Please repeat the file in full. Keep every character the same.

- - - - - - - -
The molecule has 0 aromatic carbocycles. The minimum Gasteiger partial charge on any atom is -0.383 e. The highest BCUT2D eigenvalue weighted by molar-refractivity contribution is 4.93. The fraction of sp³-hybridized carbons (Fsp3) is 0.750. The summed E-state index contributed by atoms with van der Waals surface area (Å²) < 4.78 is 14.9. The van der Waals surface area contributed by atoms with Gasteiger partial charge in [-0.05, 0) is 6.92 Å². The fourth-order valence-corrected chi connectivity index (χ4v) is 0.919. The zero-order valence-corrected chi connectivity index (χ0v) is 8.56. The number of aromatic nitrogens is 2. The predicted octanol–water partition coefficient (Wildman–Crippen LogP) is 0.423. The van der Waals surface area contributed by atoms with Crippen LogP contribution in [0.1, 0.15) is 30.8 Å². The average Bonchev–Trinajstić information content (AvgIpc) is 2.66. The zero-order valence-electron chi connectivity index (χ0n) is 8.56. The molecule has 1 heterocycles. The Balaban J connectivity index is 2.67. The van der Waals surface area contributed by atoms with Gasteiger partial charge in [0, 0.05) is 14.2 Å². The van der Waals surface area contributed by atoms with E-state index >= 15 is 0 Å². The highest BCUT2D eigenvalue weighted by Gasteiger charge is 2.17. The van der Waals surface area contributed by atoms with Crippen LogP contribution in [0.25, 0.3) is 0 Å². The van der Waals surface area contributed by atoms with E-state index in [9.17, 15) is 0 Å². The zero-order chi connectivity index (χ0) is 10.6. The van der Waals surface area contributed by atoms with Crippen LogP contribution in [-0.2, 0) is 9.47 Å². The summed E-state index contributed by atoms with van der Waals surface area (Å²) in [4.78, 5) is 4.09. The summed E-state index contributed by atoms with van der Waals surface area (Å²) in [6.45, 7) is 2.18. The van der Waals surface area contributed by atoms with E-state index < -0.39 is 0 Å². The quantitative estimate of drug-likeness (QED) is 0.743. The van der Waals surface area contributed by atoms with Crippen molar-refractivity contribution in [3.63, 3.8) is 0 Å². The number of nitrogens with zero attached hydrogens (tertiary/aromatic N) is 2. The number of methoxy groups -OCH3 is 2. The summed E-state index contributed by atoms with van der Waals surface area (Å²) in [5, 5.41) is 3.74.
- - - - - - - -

The molecule has 0 aromatic carbocycles. The minimum Gasteiger partial charge on any atom is -0.383 e. The highest BCUT2D eigenvalue weighted by molar-refractivity contribution is 4.93. The fraction of sp³-hybridized carbons (Fsp3) is 0.750. The summed E-state index contributed by atoms with van der Waals surface area (Å²) < 4.78 is 14.9. The van der Waals surface area contributed by atoms with Gasteiger partial charge in [-0.05, 0) is 6.92 Å². The fourth-order valence-corrected chi connectivity index (χ4v) is 0.919. The zero-order valence-corrected chi connectivity index (χ0v) is 8.56. The number of aromatic nitrogens is 2. The predicted octanol–water partition coefficient (Wildman–Crippen LogP) is 0.423. The van der Waals surface area contributed by atoms with Crippen LogP contribution in [0.1, 0.15) is 30.8 Å². The average Bonchev–Trinajstić information content (AvgIpc) is 2.66. The zero-order valence-electron chi connectivity index (χ0n) is 8.56. The molecule has 1 heterocycles. The Balaban J connectivity index is 2.67. The van der Waals surface area contributed by atoms with Gasteiger partial charge in [0, 0.05) is 14.2 Å². The van der Waals surface area contributed by atoms with E-state index >= 15 is 0 Å². The highest BCUT2D eigenvalue weighted by Gasteiger charge is 2.17. The van der Waals surface area contributed by atoms with Crippen LogP contribution in [0.25, 0.3) is 0 Å². The van der Waals surface area contributed by atoms with E-state index in [9.17, 15) is 0 Å². The zero-order chi connectivity index (χ0) is 10.6. The van der Waals surface area contributed by atoms with Crippen LogP contribution in [-0.2, 0) is 9.47 Å². The summed E-state index contributed by atoms with van der Waals surface area (Å²) in [4.78, 5) is 4.09. The summed E-state index contributed by atoms with van der Waals surface area (Å²) in [6.45, 7) is 2.18. The van der Waals surface area contributed by atoms with E-state index < -0.39 is 0 Å². The quantitative estimate of drug-likeness (QED) is 0.743. The van der Waals surface area contributed by atoms with Crippen molar-refractivity contribution in [3.63, 3.8) is 0 Å². The number of nitrogens with zero attached hydrogens (tertiary/aromatic N) is 2. The number of methoxy groups -OCH3 is 2. The summed E-state index contributed by atoms with van der Waals surface area (Å²) in [5, 5.41) is 3.74.